6.2. Invitation to file observations under Article 101(1) EPC

Art. 101(1) EPC (Art. 101(2) EPC 1973) reinforces the right to be heard laid down in Art. 113 EPC by requiring the opposition division, when examining an opposition, to invite the parties "as often as necessary" to comment, within specified periods, on its own communications or those filed by other parties. Where necessary, any communication to the proprietor of the European patent must contain a reasoned statement covering all the grounds against the maintenance of the European patent (R. 81(3) EPC; R. 58(3) EPC 1973).

Art. 101(1) EPC does not require as a rule that the grounds for not maintaining the patent invariably be set out in a communication, but only if this is "necessary". Such "necessity" can arise only in efforts to establish the facts or in view of Art. 113(1) EPC. So the opposition division must issue a communication only if it considers this necessary, e.g. to take up new substantive or legal arguments or draw attention to points still requiring clarification. R. 81(3) EPC, which merely contains instructions concerning the content of any communications that may have to be issued, adds nothing to the above consideration of principle. Accordingly, the provisions of Art. 101(1) EPC and R. 81(3) EPC cannot be interpreted as meaning that the opposition division is obliged in every case to issue at least one communication before giving its decision, unless it is necessary to do so on the basis of Art. 113(1) EPC (see e.g. T 275/89, OJ 1992, 126; T 538/89, T 682/89 and T 532/91).

Not issuing at least one communication under Art. 101(1) EPC cannot in itself substantiate an allegation of infringement of the right to be heard under Art. 113 EPC (see e.g. T 774/97 and T 781/08). In T 165/93, for example, the board saw no need under Art. 113(1) EPC for the opposition division, before revoking the patent, to announce its opinion in a communication or to give a further opportunity to the patentee to declare whether he was interested in a limited patent if, despite having been informed of an additional objection of the opponent, he did not react but maintained his sole request for maintenance of the patent with the amended claims. Nor is it necessary under Art. 113(1) EPC to give a party a repeated opportunity to comment on the argumentation of the EPO body, so long as the decisive objection against the contested procedural action remains the same (see e.g. T 161/82, OJ 1984, 551; T 621/91).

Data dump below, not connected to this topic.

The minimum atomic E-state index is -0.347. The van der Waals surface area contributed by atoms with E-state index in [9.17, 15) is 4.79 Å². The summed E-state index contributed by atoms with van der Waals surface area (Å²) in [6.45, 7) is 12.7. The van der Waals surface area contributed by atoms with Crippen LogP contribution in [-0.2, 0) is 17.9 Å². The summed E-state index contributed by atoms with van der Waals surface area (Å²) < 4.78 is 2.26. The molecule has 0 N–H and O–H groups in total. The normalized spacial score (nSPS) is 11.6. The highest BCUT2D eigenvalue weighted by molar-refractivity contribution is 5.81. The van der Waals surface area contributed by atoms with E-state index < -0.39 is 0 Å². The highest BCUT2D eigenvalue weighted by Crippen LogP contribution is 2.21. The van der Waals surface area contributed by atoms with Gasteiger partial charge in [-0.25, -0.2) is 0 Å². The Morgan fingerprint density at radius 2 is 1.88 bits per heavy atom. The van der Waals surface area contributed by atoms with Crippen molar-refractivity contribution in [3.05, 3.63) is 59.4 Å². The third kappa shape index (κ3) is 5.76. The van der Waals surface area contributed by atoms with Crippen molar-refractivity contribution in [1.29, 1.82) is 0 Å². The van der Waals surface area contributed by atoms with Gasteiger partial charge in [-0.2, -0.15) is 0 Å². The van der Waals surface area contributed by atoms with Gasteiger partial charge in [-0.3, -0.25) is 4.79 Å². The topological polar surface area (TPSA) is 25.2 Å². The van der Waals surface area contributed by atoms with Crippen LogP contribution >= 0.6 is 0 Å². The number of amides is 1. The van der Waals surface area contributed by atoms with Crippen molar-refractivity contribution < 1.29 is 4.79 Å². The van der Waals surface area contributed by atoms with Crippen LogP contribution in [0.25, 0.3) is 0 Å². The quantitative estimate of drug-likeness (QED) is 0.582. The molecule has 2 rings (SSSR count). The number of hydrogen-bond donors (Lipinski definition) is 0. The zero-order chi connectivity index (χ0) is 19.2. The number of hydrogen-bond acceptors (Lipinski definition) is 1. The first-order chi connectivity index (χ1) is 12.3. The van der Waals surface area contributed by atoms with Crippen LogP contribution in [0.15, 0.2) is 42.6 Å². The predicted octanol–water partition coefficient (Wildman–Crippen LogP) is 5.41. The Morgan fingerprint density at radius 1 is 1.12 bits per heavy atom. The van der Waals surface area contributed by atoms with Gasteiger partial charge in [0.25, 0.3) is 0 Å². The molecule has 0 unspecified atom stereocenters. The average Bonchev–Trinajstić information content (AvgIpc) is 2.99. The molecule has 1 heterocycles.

According to T 295/87 (OJ 1990, 470), in opposition proceedings, under Art. 101(2) and R. 57(1) EPC 1973 (Art. 101(1) and R. 79(1) EPC) the proprietor has a right to file observations upon a notice of opposition. Thereafter, observations from the parties are only admissible in the exercise of the discretion of the opposition division or a board of appeal, if such observations are necessary and expedient in the sense of Art. 101(2) and R. 57(3) EPC 1973 (Art. 101(1), R. 79(3) EPC). The board specified that following communication of the patentee's observations (and any amendments), other parties are only to be invited by the opposition division to reply to such observations "if it considers it expedient". It was clearly desirable in the interest of the smooth and efficient conduct of opposition proceedings, and in the public interest, that observations by parties should be properly limited to what is necessary and expedient. This in turn required the exercise of a proper control by the opposition division (and by a board of appeal). Of course, the extent to which further observations are necessary or expedient depended upon various factors, including the complexity of the issues, and could only be decided in the context of each case. Nevertheless, in appropriate cases, the opposition division and the boards of appeal had the power, and indeed the duty, to refuse to admit observations and/or supporting documents for consideration, in the exercise of discretion under Art. 101(2) and 114(2) and R. 57(3) EPC 1973 (Art. 101(1) and 114(2) and R. 79(3) EPC).

For cases where a communication was, however, considered necessary, see in this chapter IV.C.6.5. below (T 293/88, T 120/96 and T 1056/98).

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